THEATRE REVIEW Anything But Imperceptible

Despite Abstract Metaphors, Dramashop Clearly Portrays Racial Concepts

Imperceptible Mutabilities in the Third Kingdom

MIT Dramashop

Directed by Thomas F. DeFrantz

Kresge Little Theater

Thursday - Saturday, Feb. 8-10, 15-17

With a nonlinear, unconventional attitude towards storytelling that approaches genius, Suzan Lori-Parks is becoming one of America's foremost contemporary playwrights. After the recent successful premiere of her "365 Plays/365 Days" project in over 600 theatres across the country, Parks now begins her spring 2007 appointment as MIT's artist-in-residence. It is therefore fitting that MIT Dramashop has selected one of Park's earliest plays, Imperceptible Mutabilities in the Third Kingdom, as the first production of 2007.

Imperceptible Mutabilities is divided into five sections, each showcasing very different worlds, although the set remains constant throughout the production. Designer William A. Fregosi cites late American artist Jean-Michel Basquiat as a great contributor and influence on the Imperceptible Mutabilities set at MIT. Basquiat's work is displayed prominently all over the set. The stage, painted with expressions and images relevant to the characters, is dotted with seemingly unrelated props, including at least half a dozen television screens, a large roped net, metallic curtains, and a meticulously clean desk. Imperceptible Mutabilities also uses contemporary and unpredictable music as a way to set the scene. Throughout the show, I heard clips from Beyonce Knowles, Coldplay, and countless others. Pre-show, as the audience was still filing in, the actors themselves acted as props. Draping themselves over various parts of the stage, the actors would come together, repeating a specific word and action, striking some pose and then holding until one of the actors called "break," at which point they'd return to their original positions until the process started again. They looked like living statues or breathing machines, whichever you prefer.

The opening scene, "Snails," opens with Mona (played by the astoundingly convincing newcomer, Kristin M. Rose '10) contemplating suicide after a forced departure from college and an inability to find work. Two other modern black women join her in the apartment, Chona (Jamira V. Cotton '08) and Verona (Asha D. Martin '10). The three are spied upon by the caricature-like Dr. Lutzky (Mark J. Avara '07), who describes the women as bugs he hopes to research. Via a camera installed in a robotic cockroach, Lutzky films the women until, complaining of bugbites and infestation, they invite him into their home, believing he is an exterminator. Eventually, the cockroach is stolen by the Robber (Clinton L. Scroggins '10), who Chona continually invites into her home and allows to steal whatever he likes. Pairing slapstick comedy with heavy-hitting metaphor, the actors delivered intense emotion that hit long after the scene had ended.

"Third Kingdom," which is the second scene and then reprised as the fourth, takes the audience straight on to a slave ship. This high-intensity scene, which saw the three women and robber of "Snails" as slaves commanded by the intimidating Overseer (Ari Schapiro G), used emotionally forceful yells that left Parks' tense concepts resonating in my mind. "But we are not in a boat!" shouted one of the actors repeatedly during the scene, her shouts always met with a resounding "but we is!"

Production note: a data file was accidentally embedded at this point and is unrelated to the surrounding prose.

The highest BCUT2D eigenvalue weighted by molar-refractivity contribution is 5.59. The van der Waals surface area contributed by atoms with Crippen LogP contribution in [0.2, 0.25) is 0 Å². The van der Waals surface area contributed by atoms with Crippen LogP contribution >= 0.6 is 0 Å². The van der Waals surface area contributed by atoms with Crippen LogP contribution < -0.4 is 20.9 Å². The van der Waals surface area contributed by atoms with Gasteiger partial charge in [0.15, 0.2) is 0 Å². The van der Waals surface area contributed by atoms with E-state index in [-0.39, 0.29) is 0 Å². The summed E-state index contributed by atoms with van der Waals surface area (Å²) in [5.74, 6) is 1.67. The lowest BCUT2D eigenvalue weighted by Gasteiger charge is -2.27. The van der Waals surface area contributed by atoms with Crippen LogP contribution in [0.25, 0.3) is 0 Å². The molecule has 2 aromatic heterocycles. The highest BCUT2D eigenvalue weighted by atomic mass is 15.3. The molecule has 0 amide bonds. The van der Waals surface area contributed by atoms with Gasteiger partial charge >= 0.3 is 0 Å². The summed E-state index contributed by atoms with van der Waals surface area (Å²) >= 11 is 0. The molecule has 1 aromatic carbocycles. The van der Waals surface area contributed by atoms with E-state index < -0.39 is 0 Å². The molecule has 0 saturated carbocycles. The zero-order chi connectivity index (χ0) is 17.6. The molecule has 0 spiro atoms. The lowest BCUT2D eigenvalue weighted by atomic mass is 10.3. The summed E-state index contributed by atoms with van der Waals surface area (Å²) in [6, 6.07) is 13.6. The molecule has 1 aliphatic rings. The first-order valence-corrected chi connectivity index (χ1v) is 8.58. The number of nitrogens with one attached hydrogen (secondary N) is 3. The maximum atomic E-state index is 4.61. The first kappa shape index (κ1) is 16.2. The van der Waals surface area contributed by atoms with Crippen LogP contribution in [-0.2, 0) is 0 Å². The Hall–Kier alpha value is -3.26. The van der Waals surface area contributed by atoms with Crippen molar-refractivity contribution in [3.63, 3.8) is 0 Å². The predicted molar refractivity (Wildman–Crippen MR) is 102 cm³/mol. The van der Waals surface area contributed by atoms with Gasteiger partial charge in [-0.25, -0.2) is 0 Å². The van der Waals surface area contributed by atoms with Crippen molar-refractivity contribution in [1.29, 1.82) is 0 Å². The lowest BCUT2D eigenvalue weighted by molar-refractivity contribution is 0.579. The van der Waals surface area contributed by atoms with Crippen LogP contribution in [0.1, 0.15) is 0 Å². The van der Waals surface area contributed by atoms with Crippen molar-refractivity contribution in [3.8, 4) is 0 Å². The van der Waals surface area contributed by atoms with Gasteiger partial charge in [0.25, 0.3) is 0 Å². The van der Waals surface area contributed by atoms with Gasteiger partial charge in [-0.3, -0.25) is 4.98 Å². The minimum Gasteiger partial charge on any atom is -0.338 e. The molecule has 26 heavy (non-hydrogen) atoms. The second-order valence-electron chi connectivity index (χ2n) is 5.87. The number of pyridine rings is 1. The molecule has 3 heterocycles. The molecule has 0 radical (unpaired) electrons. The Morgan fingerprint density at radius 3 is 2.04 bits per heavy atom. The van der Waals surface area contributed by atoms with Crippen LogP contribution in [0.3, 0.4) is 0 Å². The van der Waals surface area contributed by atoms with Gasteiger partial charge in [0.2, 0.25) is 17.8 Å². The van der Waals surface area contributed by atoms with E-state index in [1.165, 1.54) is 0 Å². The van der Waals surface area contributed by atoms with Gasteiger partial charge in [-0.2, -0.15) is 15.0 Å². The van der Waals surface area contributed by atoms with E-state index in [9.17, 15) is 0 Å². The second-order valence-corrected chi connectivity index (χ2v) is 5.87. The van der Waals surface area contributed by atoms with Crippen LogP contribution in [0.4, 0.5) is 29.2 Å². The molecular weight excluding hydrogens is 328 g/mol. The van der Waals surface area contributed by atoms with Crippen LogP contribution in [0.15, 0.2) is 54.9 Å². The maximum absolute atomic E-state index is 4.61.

The third scene, "Open House," features former slave Aretha (the powerful Jovonne J Bickerstaff '02) recalling events throughout her life, including raising her master's two children, Blanca and Anglor Saxon, hysterically played by Erika Bakse '08 and Schapiro. The two comedically reprise their roles as simultaneous siblings and incestuous spousal partners later in the scene, presenting a nice juxtaposition to the gut-wrenching emotion present throughout the rest of the scene. As Aretha draws near the end of her life, her teeth are ripped out by the sadistically perky Ms. Faith (Gireeja Ranade '07). Her foil, Charles, dressed all in white, acts ambiguously as either a God figure, slave master, or husband. He is played by Jovonne's equally talented real life brother, Daniel E Bickerstaff '10.

"Greeks," the climactic ultimate scene, shows the family of a black sergeant, Mr. Smith (played by Scroggins) who is more preoccupied with the order of his desk than the true nobility of his work. Assigned to clean rocks endlessly in the hopes of attaining distinction, the sergeant works on the island his platoon occupies while his family maintains outwardly perfect order despite his absence. Mrs. Smith (Cotton) goes blind waiting for his return, and of the couple's three children, Buffy, Muffy and Duffy (Martin, Rose and Avara, respectively), Smith has only seen the former. The inability of the family to feign normalcy following Smith's return evokes a great sadness and closes the play wonderfully.

The show runs approximately 100 minutes and there is no intermission, which at such a length it could use. Tickets cost $6 for students and $8 general admission. Director Thomas F. DeFrantz has assembled a capable team of actors and production staff, creating a thought-provoking interpretation of Parks' work. Theatergoers will be impressed by the show's ability to generate emotion and by the expert skill present in the largely freshman cast. Imperceptible Mutabilities is a potent must-see this February.